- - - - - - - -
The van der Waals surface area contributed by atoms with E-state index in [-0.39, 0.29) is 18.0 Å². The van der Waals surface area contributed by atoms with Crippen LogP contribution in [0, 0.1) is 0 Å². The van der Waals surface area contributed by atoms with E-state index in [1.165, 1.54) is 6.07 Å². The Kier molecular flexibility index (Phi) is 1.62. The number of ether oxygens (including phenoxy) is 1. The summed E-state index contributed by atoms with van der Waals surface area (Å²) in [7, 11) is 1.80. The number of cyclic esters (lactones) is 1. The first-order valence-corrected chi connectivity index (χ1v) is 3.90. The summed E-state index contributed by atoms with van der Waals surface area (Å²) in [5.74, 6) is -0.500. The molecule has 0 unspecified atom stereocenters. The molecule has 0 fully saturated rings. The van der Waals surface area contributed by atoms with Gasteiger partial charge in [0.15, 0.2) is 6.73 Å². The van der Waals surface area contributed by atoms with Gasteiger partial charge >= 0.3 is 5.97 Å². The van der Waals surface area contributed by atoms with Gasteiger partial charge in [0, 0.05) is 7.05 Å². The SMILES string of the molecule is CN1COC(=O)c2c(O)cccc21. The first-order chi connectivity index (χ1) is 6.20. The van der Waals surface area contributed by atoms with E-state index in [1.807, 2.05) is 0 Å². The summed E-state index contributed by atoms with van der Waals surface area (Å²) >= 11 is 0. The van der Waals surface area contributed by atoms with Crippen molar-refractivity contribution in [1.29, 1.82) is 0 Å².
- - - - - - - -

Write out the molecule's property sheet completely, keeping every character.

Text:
The van der Waals surface area contributed by atoms with E-state index in [-0.39, 0.29) is 18.0 Å². The van der Waals surface area contributed by atoms with Crippen LogP contribution in [0, 0.1) is 0 Å². The van der Waals surface area contributed by atoms with E-state index in [1.165, 1.54) is 6.07 Å². The Kier molecular flexibility index (Phi) is 1.62. The number of ether oxygens (including phenoxy) is 1. The summed E-state index contributed by atoms with van der Waals surface area (Å²) in [7, 11) is 1.80. The number of cyclic esters (lactones) is 1. The first-order valence-corrected chi connectivity index (χ1v) is 3.90. The summed E-state index contributed by atoms with van der Waals surface area (Å²) in [5.74, 6) is -0.500. The molecule has 0 unspecified atom stereocenters. The molecule has 0 fully saturated rings. The van der Waals surface area contributed by atoms with Gasteiger partial charge in [0.15, 0.2) is 6.73 Å². The van der Waals surface area contributed by atoms with Gasteiger partial charge >= 0.3 is 5.97 Å². The van der Waals surface area contributed by atoms with Gasteiger partial charge in [0, 0.05) is 7.05 Å². The SMILES string of the molecule is CN1COC(=O)c2c(O)cccc21. The first-order chi connectivity index (χ1) is 6.20. The van der Waals surface area contributed by atoms with E-state index in [1.807, 2.05) is 0 Å². The summed E-state index contributed by atoms with van der Waals surface area (Å²) >= 11 is 0. The van der Waals surface area contributed by atoms with Crippen molar-refractivity contribution in [1.29, 1.82) is 0 Å².